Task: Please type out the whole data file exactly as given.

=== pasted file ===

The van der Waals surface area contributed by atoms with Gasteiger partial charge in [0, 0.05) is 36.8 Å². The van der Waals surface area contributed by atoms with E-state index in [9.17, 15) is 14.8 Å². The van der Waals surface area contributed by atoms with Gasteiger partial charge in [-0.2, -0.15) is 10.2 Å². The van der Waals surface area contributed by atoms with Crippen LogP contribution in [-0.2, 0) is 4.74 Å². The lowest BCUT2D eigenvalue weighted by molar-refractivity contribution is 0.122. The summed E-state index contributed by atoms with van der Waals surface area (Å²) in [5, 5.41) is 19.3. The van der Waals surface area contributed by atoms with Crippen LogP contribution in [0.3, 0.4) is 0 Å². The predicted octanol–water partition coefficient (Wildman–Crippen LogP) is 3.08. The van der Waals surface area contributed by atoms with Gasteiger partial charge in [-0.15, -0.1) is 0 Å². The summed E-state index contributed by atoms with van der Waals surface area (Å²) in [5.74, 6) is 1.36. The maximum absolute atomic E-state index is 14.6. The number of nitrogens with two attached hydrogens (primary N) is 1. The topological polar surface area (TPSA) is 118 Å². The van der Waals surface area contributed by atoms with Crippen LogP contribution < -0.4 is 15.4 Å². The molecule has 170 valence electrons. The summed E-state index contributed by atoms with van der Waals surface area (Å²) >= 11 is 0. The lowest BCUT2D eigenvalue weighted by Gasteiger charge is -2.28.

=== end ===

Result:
The van der Waals surface area contributed by atoms with Gasteiger partial charge in [0, 0.05) is 36.8 Å². The van der Waals surface area contributed by atoms with E-state index in [9.17, 15) is 14.8 Å². The van der Waals surface area contributed by atoms with Gasteiger partial charge in [-0.2, -0.15) is 10.2 Å². The van der Waals surface area contributed by atoms with Crippen LogP contribution in [-0.2, 0) is 4.74 Å². The lowest BCUT2D eigenvalue weighted by molar-refractivity contribution is 0.122. The summed E-state index contributed by atoms with van der Waals surface area (Å²) in [5, 5.41) is 19.3. The van der Waals surface area contributed by atoms with Crippen LogP contribution in [0.3, 0.4) is 0 Å². The predicted octanol–water partition coefficient (Wildman–Crippen LogP) is 3.08. The van der Waals surface area contributed by atoms with Gasteiger partial charge in [-0.15, -0.1) is 0 Å². The summed E-state index contributed by atoms with van der Waals surface area (Å²) in [5.74, 6) is 1.36. The maximum absolute atomic E-state index is 14.6. The number of nitrogens with two attached hydrogens (primary N) is 1. The topological polar surface area (TPSA) is 118 Å². The van der Waals surface area contributed by atoms with Crippen LogP contribution < -0.4 is 15.4 Å². The molecule has 170 valence electrons. The summed E-state index contributed by atoms with van der Waals surface area (Å²) >= 11 is 0. The lowest BCUT2D eigenvalue weighted by Gasteiger charge is -2.28.